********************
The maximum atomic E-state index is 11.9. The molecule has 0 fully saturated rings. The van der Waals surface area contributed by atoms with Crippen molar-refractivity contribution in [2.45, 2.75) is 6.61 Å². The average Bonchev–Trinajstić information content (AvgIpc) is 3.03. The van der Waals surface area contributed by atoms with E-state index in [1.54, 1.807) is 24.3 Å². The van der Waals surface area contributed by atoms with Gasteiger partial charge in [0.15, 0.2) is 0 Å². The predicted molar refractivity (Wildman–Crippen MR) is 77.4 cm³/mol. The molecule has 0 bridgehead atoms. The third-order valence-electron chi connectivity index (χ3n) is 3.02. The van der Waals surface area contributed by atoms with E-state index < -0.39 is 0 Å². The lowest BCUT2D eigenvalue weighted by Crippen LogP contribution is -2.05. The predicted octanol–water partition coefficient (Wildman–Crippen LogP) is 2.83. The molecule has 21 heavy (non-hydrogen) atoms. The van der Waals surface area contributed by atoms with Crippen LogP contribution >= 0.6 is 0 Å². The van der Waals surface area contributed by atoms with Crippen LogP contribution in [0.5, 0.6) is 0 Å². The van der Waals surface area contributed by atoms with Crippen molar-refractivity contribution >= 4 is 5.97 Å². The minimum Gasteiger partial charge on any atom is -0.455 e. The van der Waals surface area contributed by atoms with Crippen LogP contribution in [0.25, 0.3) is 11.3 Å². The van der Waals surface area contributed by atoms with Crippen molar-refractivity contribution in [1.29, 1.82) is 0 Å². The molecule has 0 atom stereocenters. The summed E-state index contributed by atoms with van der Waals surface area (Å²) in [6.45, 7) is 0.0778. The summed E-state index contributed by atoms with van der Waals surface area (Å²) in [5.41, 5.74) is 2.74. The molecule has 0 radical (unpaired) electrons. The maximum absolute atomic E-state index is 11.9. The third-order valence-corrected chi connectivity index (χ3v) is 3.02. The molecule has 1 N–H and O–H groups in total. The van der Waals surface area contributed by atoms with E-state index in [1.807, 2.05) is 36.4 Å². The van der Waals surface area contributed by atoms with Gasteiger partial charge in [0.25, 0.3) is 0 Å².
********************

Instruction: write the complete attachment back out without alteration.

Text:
The maximum atomic E-state index is 11.9. The molecule has 0 fully saturated rings. The van der Waals surface area contributed by atoms with Crippen molar-refractivity contribution in [2.45, 2.75) is 6.61 Å². The average Bonchev–Trinajstić information content (AvgIpc) is 3.03. The van der Waals surface area contributed by atoms with E-state index in [1.54, 1.807) is 24.3 Å². The van der Waals surface area contributed by atoms with Gasteiger partial charge in [0.15, 0.2) is 0 Å². The predicted molar refractivity (Wildman–Crippen MR) is 77.4 cm³/mol. The molecule has 0 bridgehead atoms. The third-order valence-electron chi connectivity index (χ3n) is 3.02. The van der Waals surface area contributed by atoms with E-state index < -0.39 is 0 Å². The lowest BCUT2D eigenvalue weighted by Crippen LogP contribution is -2.05. The predicted octanol–water partition coefficient (Wildman–Crippen LogP) is 2.83. The molecule has 21 heavy (non-hydrogen) atoms. The van der Waals surface area contributed by atoms with Crippen LogP contribution >= 0.6 is 0 Å². The van der Waals surface area contributed by atoms with Crippen LogP contribution in [0.5, 0.6) is 0 Å². The van der Waals surface area contributed by atoms with Crippen molar-refractivity contribution >= 4 is 5.97 Å². The minimum Gasteiger partial charge on any atom is -0.455 e. The van der Waals surface area contributed by atoms with Crippen LogP contribution in [0.25, 0.3) is 11.3 Å². The van der Waals surface area contributed by atoms with Crippen molar-refractivity contribution in [1.29, 1.82) is 0 Å². The molecule has 0 atom stereocenters. The summed E-state index contributed by atoms with van der Waals surface area (Å²) in [6.45, 7) is 0.0778. The summed E-state index contributed by atoms with van der Waals surface area (Å²) in [5.41, 5.74) is 2.74. The molecule has 0 radical (unpaired) electrons. The maximum absolute atomic E-state index is 11.9. The third-order valence-corrected chi connectivity index (χ3v) is 3.02. The molecule has 1 N–H and O–H groups in total. The van der Waals surface area contributed by atoms with E-state index in [1.807, 2.05) is 36.4 Å². The van der Waals surface area contributed by atoms with Gasteiger partial charge in [0.25, 0.3) is 0 Å².